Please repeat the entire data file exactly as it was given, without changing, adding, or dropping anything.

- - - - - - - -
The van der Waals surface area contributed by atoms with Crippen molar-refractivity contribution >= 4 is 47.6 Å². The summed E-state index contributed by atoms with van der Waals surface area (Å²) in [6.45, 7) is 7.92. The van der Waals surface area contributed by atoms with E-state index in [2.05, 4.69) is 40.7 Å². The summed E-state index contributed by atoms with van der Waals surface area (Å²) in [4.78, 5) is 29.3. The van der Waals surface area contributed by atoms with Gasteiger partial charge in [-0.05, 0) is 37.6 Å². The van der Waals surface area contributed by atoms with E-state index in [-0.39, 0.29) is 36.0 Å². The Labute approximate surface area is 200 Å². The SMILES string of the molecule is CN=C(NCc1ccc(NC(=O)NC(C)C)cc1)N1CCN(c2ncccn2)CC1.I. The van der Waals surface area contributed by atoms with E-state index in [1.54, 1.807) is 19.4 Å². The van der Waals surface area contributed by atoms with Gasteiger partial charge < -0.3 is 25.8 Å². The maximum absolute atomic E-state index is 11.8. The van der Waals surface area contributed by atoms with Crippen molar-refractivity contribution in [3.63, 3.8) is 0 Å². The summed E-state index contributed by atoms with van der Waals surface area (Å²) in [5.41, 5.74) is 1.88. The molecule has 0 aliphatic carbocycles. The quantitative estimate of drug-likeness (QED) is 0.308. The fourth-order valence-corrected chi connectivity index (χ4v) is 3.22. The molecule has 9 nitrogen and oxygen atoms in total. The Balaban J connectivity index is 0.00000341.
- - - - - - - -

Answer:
The van der Waals surface area contributed by atoms with Crippen molar-refractivity contribution >= 4 is 47.6 Å². The summed E-state index contributed by atoms with van der Waals surface area (Å²) in [6.45, 7) is 7.92. The van der Waals surface area contributed by atoms with E-state index in [2.05, 4.69) is 40.7 Å². The summed E-state index contributed by atoms with van der Waals surface area (Å²) in [4.78, 5) is 29.3. The van der Waals surface area contributed by atoms with Gasteiger partial charge in [-0.05, 0) is 37.6 Å². The van der Waals surface area contributed by atoms with E-state index in [-0.39, 0.29) is 36.0 Å². The Labute approximate surface area is 200 Å². The SMILES string of the molecule is CN=C(NCc1ccc(NC(=O)NC(C)C)cc1)N1CCN(c2ncccn2)CC1.I. The van der Waals surface area contributed by atoms with E-state index in [1.54, 1.807) is 19.4 Å². The van der Waals surface area contributed by atoms with Gasteiger partial charge < -0.3 is 25.8 Å². The maximum absolute atomic E-state index is 11.8. The van der Waals surface area contributed by atoms with Crippen molar-refractivity contribution in [3.63, 3.8) is 0 Å². The summed E-state index contributed by atoms with van der Waals surface area (Å²) in [5.41, 5.74) is 1.88. The molecule has 0 aliphatic carbocycles. The quantitative estimate of drug-likeness (QED) is 0.308. The fourth-order valence-corrected chi connectivity index (χ4v) is 3.22. The molecule has 9 nitrogen and oxygen atoms in total. The Balaban J connectivity index is 0.00000341.